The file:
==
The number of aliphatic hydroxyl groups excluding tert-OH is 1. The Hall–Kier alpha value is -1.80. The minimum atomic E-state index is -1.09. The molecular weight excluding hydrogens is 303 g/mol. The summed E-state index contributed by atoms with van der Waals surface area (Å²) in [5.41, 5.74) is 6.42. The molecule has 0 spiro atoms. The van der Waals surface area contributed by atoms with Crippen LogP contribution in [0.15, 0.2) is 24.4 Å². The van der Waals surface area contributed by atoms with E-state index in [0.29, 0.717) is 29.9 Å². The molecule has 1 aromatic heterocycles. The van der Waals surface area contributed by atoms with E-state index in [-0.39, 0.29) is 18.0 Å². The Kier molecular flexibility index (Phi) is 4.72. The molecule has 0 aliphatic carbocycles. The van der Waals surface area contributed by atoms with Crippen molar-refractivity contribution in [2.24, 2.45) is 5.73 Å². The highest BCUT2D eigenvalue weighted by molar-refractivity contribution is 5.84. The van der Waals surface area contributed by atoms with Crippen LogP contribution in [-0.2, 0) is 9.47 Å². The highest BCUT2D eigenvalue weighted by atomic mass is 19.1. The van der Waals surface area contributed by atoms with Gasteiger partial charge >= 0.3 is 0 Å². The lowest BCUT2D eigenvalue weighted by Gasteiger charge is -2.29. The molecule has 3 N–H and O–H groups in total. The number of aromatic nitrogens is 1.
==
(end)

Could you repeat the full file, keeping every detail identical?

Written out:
The number of aliphatic hydroxyl groups excluding tert-OH is 1. The Hall–Kier alpha value is -1.80. The minimum atomic E-state index is -1.09. The molecular weight excluding hydrogens is 303 g/mol. The summed E-state index contributed by atoms with van der Waals surface area (Å²) in [5.41, 5.74) is 6.42. The molecule has 0 spiro atoms. The van der Waals surface area contributed by atoms with Crippen LogP contribution in [0.15, 0.2) is 24.4 Å². The van der Waals surface area contributed by atoms with E-state index in [0.29, 0.717) is 29.9 Å². The molecule has 1 aromatic heterocycles. The van der Waals surface area contributed by atoms with E-state index in [-0.39, 0.29) is 18.0 Å². The Kier molecular flexibility index (Phi) is 4.72. The molecule has 0 aliphatic carbocycles. The van der Waals surface area contributed by atoms with Crippen molar-refractivity contribution in [2.24, 2.45) is 5.73 Å². The highest BCUT2D eigenvalue weighted by molar-refractivity contribution is 5.84. The van der Waals surface area contributed by atoms with Crippen LogP contribution in [-0.2, 0) is 9.47 Å². The highest BCUT2D eigenvalue weighted by atomic mass is 19.1. The van der Waals surface area contributed by atoms with Gasteiger partial charge >= 0.3 is 0 Å². The lowest BCUT2D eigenvalue weighted by Gasteiger charge is -2.29. The molecule has 3 N–H and O–H groups in total. The number of aromatic nitrogens is 1.